Slicker brushes are designed for detangling medium to long fur. This brush is essential for breeds such as Shih Tzus and Yorkshire Terriers, who have a tendency to become matted without routine brushing. A specialized de-matting comb may also be necessary if your dog has any stubborn tangles. Don’t forget to brush behind the ears, as this area has a tendency to become matted.

Grooming Gloves/Bristle Brush

If you have a dog with very short or fine hair, such as a Pitbull, Labrador Retriever, or Greyhound, you only need to brush every so often to release excess fur. Since they have such a short coat, grooming gloves or a basic soft bristled brush should do the trick to distribute those natural oils and keep their coat looking healthy. 

Most dogs generally enjoy being brushed; as long as you brush gently and create a calming environment, your dog will likely look forward to this special grooming time. It’s good for them, and good for you too.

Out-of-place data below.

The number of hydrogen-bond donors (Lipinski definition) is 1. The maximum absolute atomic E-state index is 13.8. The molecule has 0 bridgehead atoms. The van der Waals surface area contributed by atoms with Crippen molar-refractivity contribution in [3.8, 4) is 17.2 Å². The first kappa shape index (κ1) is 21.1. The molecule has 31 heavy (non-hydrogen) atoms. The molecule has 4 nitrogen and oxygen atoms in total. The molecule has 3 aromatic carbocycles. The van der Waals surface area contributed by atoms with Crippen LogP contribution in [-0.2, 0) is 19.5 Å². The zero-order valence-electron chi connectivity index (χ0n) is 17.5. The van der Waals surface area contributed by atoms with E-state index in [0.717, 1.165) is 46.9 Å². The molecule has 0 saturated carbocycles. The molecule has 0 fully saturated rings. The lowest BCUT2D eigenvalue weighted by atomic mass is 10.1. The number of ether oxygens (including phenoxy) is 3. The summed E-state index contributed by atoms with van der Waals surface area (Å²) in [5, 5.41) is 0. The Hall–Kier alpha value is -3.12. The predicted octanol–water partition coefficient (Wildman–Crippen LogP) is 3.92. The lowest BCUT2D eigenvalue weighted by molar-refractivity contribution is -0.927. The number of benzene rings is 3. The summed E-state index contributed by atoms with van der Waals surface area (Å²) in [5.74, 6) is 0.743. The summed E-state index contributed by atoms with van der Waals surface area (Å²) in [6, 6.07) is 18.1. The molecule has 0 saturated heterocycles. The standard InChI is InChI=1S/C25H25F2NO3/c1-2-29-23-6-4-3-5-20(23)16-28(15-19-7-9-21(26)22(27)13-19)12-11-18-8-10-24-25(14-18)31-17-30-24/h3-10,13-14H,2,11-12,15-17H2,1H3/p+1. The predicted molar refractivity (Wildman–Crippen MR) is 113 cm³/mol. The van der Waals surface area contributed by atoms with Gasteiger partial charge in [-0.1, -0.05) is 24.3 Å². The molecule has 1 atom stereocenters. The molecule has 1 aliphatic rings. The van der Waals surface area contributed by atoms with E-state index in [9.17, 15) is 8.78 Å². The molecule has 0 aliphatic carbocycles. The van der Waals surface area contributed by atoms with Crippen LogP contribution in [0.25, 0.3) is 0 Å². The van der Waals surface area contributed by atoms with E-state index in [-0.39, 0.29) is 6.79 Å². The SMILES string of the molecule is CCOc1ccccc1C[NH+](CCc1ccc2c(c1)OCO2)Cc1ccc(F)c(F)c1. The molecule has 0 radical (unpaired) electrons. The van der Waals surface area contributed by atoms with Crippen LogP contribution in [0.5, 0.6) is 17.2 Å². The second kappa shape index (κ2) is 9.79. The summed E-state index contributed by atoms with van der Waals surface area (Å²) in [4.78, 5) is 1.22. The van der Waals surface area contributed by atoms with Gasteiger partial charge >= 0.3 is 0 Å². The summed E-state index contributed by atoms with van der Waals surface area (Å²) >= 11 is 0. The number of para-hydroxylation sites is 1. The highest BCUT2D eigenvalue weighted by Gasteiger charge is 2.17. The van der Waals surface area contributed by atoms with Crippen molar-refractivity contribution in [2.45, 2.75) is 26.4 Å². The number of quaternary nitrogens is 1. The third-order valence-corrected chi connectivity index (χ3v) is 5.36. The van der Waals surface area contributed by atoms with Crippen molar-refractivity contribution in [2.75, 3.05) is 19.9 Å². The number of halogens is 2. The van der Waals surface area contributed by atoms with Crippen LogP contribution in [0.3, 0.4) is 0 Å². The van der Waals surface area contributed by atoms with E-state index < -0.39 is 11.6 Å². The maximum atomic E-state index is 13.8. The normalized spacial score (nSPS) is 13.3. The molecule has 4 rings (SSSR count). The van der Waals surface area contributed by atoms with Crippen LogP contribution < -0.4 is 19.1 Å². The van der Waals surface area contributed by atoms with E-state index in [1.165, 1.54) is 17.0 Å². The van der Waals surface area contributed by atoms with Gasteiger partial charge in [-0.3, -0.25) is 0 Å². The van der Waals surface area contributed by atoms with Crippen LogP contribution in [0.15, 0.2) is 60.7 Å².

Bathing

You may be surprised to learn that bathing your dog actually isn’t much of a necessity when it comes to at-home grooming—in fact, when we bathe our dogs, we’re mostly doing it for our own benefit, and not theirs. 

So, how often should you bathe your dog at home? Most veterinarians recommend bathing no more than once a month, as excessive bathing can strip their natural oils and leave their skin dry and irritated. Unless your dog just got back from a romp in the mud or a dip in the lake, it’s safe to skip bath time until they’re noticeably dirty, oily, or smelly. 

And you can skip the blow dry—allowing your dog to air dry is much safer, as the blow dryer will dry out their skin and potentially cause them to overheat. A good towel dry with a microfiber towel should do the trick. 

Keep in mind, some dogs will need more or less bathing based on their health, coat length, and genetics, so consult your veterinarian on an at-home bathing routine for your breed. For example, hairless breeds or dogs with skin conditions will need regular bathing with medicated shampoo to stay healthy.